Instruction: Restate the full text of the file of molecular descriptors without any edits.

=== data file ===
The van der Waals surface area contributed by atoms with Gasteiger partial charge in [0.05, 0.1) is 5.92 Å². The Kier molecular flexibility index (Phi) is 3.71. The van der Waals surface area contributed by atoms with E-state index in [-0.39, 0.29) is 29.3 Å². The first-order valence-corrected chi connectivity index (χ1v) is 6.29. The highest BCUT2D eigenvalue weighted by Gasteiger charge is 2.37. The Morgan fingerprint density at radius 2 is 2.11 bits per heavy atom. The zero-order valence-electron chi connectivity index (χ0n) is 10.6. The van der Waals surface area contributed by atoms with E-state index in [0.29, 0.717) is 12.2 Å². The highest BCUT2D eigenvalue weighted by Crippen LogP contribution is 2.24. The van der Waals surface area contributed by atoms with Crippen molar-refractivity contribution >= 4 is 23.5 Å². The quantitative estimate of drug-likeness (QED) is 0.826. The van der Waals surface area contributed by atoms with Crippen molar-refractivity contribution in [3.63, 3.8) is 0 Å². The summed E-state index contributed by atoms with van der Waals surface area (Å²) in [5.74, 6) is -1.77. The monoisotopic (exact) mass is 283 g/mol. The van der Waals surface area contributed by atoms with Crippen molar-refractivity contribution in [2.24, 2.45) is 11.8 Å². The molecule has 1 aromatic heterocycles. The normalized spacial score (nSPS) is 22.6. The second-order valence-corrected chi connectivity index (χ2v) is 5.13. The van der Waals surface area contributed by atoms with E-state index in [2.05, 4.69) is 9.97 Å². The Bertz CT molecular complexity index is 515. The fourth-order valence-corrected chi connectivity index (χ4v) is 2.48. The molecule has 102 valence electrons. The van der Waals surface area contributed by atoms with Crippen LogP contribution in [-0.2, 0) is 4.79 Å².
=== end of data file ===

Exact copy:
The van der Waals surface area contributed by atoms with Gasteiger partial charge in [0.05, 0.1) is 5.92 Å². The Kier molecular flexibility index (Phi) is 3.71. The van der Waals surface area contributed by atoms with E-state index in [-0.39, 0.29) is 29.3 Å². The first-order valence-corrected chi connectivity index (χ1v) is 6.29. The highest BCUT2D eigenvalue weighted by Gasteiger charge is 2.37. The Morgan fingerprint density at radius 2 is 2.11 bits per heavy atom. The zero-order valence-electron chi connectivity index (χ0n) is 10.6. The van der Waals surface area contributed by atoms with E-state index in [0.29, 0.717) is 12.2 Å². The highest BCUT2D eigenvalue weighted by Crippen LogP contribution is 2.24. The van der Waals surface area contributed by atoms with Crippen molar-refractivity contribution >= 4 is 23.5 Å². The quantitative estimate of drug-likeness (QED) is 0.826. The van der Waals surface area contributed by atoms with Crippen molar-refractivity contribution in [3.63, 3.8) is 0 Å². The summed E-state index contributed by atoms with van der Waals surface area (Å²) in [5.74, 6) is -1.77. The monoisotopic (exact) mass is 283 g/mol. The van der Waals surface area contributed by atoms with Crippen molar-refractivity contribution in [2.24, 2.45) is 11.8 Å². The molecule has 1 aromatic heterocycles. The normalized spacial score (nSPS) is 22.6. The second-order valence-corrected chi connectivity index (χ2v) is 5.13. The van der Waals surface area contributed by atoms with E-state index in [2.05, 4.69) is 9.97 Å². The Bertz CT molecular complexity index is 515. The fourth-order valence-corrected chi connectivity index (χ4v) is 2.48. The molecule has 102 valence electrons. The van der Waals surface area contributed by atoms with Crippen LogP contribution in [-0.2, 0) is 4.79 Å².